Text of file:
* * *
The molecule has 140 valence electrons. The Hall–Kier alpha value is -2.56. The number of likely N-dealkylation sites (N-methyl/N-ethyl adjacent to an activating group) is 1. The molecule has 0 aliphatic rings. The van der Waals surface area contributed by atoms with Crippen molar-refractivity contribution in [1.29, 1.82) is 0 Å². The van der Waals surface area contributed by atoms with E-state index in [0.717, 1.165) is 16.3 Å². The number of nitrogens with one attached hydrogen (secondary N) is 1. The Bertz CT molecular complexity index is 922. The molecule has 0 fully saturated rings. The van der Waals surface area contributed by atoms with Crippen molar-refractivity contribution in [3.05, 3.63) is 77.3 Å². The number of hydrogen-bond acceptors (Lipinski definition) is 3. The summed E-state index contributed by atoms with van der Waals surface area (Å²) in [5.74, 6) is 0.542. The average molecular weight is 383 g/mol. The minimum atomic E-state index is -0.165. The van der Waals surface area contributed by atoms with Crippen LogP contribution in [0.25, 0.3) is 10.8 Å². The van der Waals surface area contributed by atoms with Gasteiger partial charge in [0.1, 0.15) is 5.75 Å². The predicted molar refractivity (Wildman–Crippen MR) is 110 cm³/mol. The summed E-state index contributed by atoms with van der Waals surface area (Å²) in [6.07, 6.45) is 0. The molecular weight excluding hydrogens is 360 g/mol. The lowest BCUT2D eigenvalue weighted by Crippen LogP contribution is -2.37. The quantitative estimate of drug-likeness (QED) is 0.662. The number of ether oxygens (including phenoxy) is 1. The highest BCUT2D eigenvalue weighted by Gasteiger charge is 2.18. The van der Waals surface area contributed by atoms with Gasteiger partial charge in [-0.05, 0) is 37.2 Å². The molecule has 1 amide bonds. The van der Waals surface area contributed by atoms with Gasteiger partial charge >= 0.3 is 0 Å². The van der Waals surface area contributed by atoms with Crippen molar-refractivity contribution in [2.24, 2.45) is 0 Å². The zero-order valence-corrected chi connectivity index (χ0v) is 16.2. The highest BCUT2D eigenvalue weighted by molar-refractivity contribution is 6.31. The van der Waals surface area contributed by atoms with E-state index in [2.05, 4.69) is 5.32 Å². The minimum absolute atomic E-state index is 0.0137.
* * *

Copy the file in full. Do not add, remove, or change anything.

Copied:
The molecule has 140 valence electrons. The Hall–Kier alpha value is -2.56. The number of likely N-dealkylation sites (N-methyl/N-ethyl adjacent to an activating group) is 1. The molecule has 0 aliphatic rings. The van der Waals surface area contributed by atoms with Crippen molar-refractivity contribution in [1.29, 1.82) is 0 Å². The van der Waals surface area contributed by atoms with E-state index in [0.717, 1.165) is 16.3 Å². The number of nitrogens with one attached hydrogen (secondary N) is 1. The Bertz CT molecular complexity index is 922. The molecule has 0 fully saturated rings. The van der Waals surface area contributed by atoms with Crippen molar-refractivity contribution in [3.05, 3.63) is 77.3 Å². The number of hydrogen-bond acceptors (Lipinski definition) is 3. The summed E-state index contributed by atoms with van der Waals surface area (Å²) in [5.74, 6) is 0.542. The average molecular weight is 383 g/mol. The minimum atomic E-state index is -0.165. The van der Waals surface area contributed by atoms with Crippen LogP contribution in [0.25, 0.3) is 10.8 Å². The van der Waals surface area contributed by atoms with Gasteiger partial charge in [0.1, 0.15) is 5.75 Å². The predicted molar refractivity (Wildman–Crippen MR) is 110 cm³/mol. The summed E-state index contributed by atoms with van der Waals surface area (Å²) in [6.07, 6.45) is 0. The molecular weight excluding hydrogens is 360 g/mol. The lowest BCUT2D eigenvalue weighted by Crippen LogP contribution is -2.37. The quantitative estimate of drug-likeness (QED) is 0.662. The number of ether oxygens (including phenoxy) is 1. The highest BCUT2D eigenvalue weighted by Gasteiger charge is 2.18. The van der Waals surface area contributed by atoms with Gasteiger partial charge in [-0.05, 0) is 37.2 Å². The molecule has 1 amide bonds. The van der Waals surface area contributed by atoms with Gasteiger partial charge >= 0.3 is 0 Å². The van der Waals surface area contributed by atoms with Crippen molar-refractivity contribution in [2.24, 2.45) is 0 Å². The zero-order valence-corrected chi connectivity index (χ0v) is 16.2. The highest BCUT2D eigenvalue weighted by molar-refractivity contribution is 6.31. The van der Waals surface area contributed by atoms with E-state index in [2.05, 4.69) is 5.32 Å². The minimum absolute atomic E-state index is 0.0137.